Need big finishes in the next two tournaments to save your Bassmaster Fantasy Fishing season? You’ll earn big bonus points by picking an angler likely to catch a Carhartt Big Bass.
"The bonus points are where you really make up ground,” advises Brett Baker, president and owner of Big Game Software, the company that manages the program that runs Bassmaster Fantasy Fishing. “If someone places 10 points better than someone else in the standings, it may not equate to huge number of points more for that one tournament. But if they're also getting bonus points for having gotten big fish … that can really make up points faster. And in that scenario, very few other people are getting those points."
Anglers who catch the Carhartt Big Bass of the tournament score 40 bonus points for the Fantasy Fishing players that picked them.
Great, you may be thinking, not only do I have to guess the anglers who will finish highest in their buckets, I also have to guess who will catch the biggest fish? That’s impossible!
Not necessarily. Some anglers consistently catch more big fish and weigh heavier stringers than others. And they may not be the ones you think.
“Not to put these guys down because I love ’em and they’re great sticks, but Ish Monroe and Bobby Lane have bigger reputations for catching big fish than the numbers would support,” said Ken Duke, Senior Editor of B.A.S.S. Publications and chronicler of even the most esoteric Elite Series competition stats. “So, don’t buy into the hype, folks!”
“But wait,” I implored Duke in a recent phone conversation, “isn’t Bobby Lane’s nickname Big Fish Bobby Lane? Doesn’t Bassmaster Elite Series emcee Dave Mercer call Ish Monroe the BBS — Big Bass Specialist?”
“Those guys do catch some big fish,” said Duke, “but as far as catching big fish in Elite Series events goes, those guys are good, but they’re not as good as some of the other guys out there.”
Guys like Todd Faircloth, Kelly Jordon, Greg Hackney, Dean Rojas, Randy Howell and Brent Chapman lead the Elite Series in daily Big Bass catches (as Duke documented in this Bassmaster.com column).
“Those guys are really good at it,” Duke told me, explaining that each excels also at catching big numbers of bass. And from there, the law of averages is a factor. “These are the guys that. Day in, day out, they’ve got a limit in the boat by 10 o’clock, so they’ve got an opportunity to go out and look for that kicker.”
But catching a daily Big Bass doesn’t earn Fantasy Fishing bonus points unless it holds up as Big Bass of the tournament. For that, Jordon, Greg Hackney and Takahiro Omori are tops, each having won a tournament Big Bass award three times, according to Duke’s research. Fourteen others have caught the tournament big bass twice. Faircloth is one of them.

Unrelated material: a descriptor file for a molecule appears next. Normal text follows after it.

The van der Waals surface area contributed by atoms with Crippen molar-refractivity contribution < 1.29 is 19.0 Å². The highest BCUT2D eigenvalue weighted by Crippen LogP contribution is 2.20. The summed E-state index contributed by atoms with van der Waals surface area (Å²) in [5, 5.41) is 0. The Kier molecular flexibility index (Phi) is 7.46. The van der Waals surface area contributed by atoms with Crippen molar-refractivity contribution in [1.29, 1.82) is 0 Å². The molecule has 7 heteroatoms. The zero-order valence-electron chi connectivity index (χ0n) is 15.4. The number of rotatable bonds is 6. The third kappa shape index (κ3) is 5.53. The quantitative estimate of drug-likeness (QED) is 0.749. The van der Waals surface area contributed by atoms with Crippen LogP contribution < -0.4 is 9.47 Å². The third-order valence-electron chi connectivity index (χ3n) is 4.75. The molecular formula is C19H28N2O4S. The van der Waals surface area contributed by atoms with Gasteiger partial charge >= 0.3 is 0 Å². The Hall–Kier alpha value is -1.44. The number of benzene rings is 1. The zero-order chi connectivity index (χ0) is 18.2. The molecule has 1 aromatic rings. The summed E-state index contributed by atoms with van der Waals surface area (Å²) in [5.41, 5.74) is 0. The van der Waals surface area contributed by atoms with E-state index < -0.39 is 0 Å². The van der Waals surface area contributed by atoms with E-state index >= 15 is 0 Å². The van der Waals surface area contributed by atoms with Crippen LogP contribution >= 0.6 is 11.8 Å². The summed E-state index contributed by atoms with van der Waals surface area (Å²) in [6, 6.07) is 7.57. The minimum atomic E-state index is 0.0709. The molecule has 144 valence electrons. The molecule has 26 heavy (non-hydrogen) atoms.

Faircloth has a system to catch big kicker fish, Duke said. “He’s got a plan for how many pounds of fish he thinks it’s going to take to be competitive, and he doesn’t stop fishing in that basic pattern until he gets to that number. And then he immediately starts pulling out all the stops, going for broke. Maybe making a long run, looking for a big fish; working isolated cover, looking for that big bite; things like that.”
So now that we’ve identified the Kings of Lunker Mountain, as Duke would say, how do we spin that info in Fantasy Fishing gold?
You shouldn’t pick Faircloth, Jordon, Hackney and Omori week in and week out (assuming you even could, based on which bucket they are in). You should, however, give the nod to one of those guys if and when he’s among a handful of anglers in one bucket who seem equally capable of finishing highest in that bucket (after comparing standard Fantasy Fishing metrics such as Toyota Bassmaster Angler of the Year momentum, performance history and skills-vs.-conditions.)
It’s like splitting eights in Blackjack: You don’t always win with the strategy, but a pair of eights does afford you an opportunity to score bonus points. So, attempt to capitalize on the opportunity whenever you can.
Let’s say you’re on the fence between picking Takahiro Omori, Stephen Browning and Kevin Short in a bucket in a river tournament. And let’s say Omori’s ownership is 2.5 percent, Browning’s is 5 percent and Short’s is 2 percent. (If you missed my column explaining how to use ownership percentage to your advantage in Fantasy Fishing, read it here.)
Short and Browning are self-styled river rats. Omori is a statistical river rat because he consistently makes Top 20s on rivers. So we’ll say that in their bucket, these three are the clear favorites but seem pretty equally matched when compared side by side. Seems like a classic “Pick’em” bet right?
Not so fast. This is when you split your eights and pick Omori, playing the odds to win a Big Bass bonus.
"In the case where the angler has [low] ownership,” says Baker, “if that angler does particularly well — especially if the angler qualifies for bonus points — then only [a small] percent of how ever many tens of thousands of entries that exist are going to get [the bonus. That’s why those bonus points are so important.”
An angler who places 12th will earn you 254 Fantasy points. The angler who places 20th earns you 235. That’s a difference of eight places and 19 points. But if Omori places 20th and Short places 12th, but Omori catches the tournament’s Big Bass, Omori would score you 275 to Short’s 254, a difference in your favor of 21 points. And if Short finishes 20th and Omori finishes 12th, also along with Big Bass, you’d outscore by 59 points in one bucket the guy who picked Short (294 to 235). That’s a huge payoff, especially considering Omori and Short initially seemed fairly evenly matched.
You also get 40 bonus points if your angler wins the Berkley Heavyweight Award for weighing in the heaviest five-fish limit of the tournament. You get five bonus points when an angler on your roster ends the day with the tournament lead (including on Day 4).